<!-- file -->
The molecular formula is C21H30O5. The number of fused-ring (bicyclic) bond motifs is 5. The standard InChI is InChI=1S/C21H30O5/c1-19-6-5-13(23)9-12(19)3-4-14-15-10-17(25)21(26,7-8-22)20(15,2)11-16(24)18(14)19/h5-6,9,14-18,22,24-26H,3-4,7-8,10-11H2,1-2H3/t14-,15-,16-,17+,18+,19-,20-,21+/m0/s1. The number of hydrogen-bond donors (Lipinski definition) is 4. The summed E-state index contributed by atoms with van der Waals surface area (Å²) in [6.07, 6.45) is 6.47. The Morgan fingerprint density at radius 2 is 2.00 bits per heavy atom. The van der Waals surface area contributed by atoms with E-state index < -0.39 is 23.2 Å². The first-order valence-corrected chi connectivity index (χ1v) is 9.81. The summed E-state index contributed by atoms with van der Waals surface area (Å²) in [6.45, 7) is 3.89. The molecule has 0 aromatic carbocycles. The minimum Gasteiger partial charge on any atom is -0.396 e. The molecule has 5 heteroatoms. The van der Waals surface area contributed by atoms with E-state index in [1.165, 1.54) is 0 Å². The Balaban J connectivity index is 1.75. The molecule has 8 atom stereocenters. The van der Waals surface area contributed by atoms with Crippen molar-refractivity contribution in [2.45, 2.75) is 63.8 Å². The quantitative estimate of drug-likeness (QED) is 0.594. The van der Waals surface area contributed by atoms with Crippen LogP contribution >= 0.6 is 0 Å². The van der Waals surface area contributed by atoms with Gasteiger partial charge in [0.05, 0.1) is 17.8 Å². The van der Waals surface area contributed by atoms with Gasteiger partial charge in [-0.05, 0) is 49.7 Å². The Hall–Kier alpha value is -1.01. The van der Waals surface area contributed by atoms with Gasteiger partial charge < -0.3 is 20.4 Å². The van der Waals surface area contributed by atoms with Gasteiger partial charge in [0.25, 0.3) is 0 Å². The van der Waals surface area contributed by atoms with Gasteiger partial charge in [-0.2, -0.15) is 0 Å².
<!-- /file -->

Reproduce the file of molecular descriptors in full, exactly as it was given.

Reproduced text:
The molecular formula is C21H30O5. The number of fused-ring (bicyclic) bond motifs is 5. The standard InChI is InChI=1S/C21H30O5/c1-19-6-5-13(23)9-12(19)3-4-14-15-10-17(25)21(26,7-8-22)20(15,2)11-16(24)18(14)19/h5-6,9,14-18,22,24-26H,3-4,7-8,10-11H2,1-2H3/t14-,15-,16-,17+,18+,19-,20-,21+/m0/s1. The number of hydrogen-bond donors (Lipinski definition) is 4. The summed E-state index contributed by atoms with van der Waals surface area (Å²) in [6.07, 6.45) is 6.47. The Morgan fingerprint density at radius 2 is 2.00 bits per heavy atom. The van der Waals surface area contributed by atoms with E-state index < -0.39 is 23.2 Å². The first-order valence-corrected chi connectivity index (χ1v) is 9.81. The summed E-state index contributed by atoms with van der Waals surface area (Å²) in [6.45, 7) is 3.89. The molecule has 0 aromatic carbocycles. The minimum Gasteiger partial charge on any atom is -0.396 e. The molecule has 5 heteroatoms. The van der Waals surface area contributed by atoms with E-state index in [1.165, 1.54) is 0 Å². The Balaban J connectivity index is 1.75. The molecule has 8 atom stereocenters. The van der Waals surface area contributed by atoms with Crippen molar-refractivity contribution in [2.45, 2.75) is 63.8 Å². The quantitative estimate of drug-likeness (QED) is 0.594. The van der Waals surface area contributed by atoms with Crippen LogP contribution >= 0.6 is 0 Å². The van der Waals surface area contributed by atoms with Gasteiger partial charge in [0.05, 0.1) is 17.8 Å². The van der Waals surface area contributed by atoms with Gasteiger partial charge in [-0.05, 0) is 49.7 Å². The Hall–Kier alpha value is -1.01. The van der Waals surface area contributed by atoms with Gasteiger partial charge < -0.3 is 20.4 Å². The van der Waals surface area contributed by atoms with Gasteiger partial charge in [0.25, 0.3) is 0 Å². The van der Waals surface area contributed by atoms with Gasteiger partial charge in [-0.2, -0.15) is 0 Å².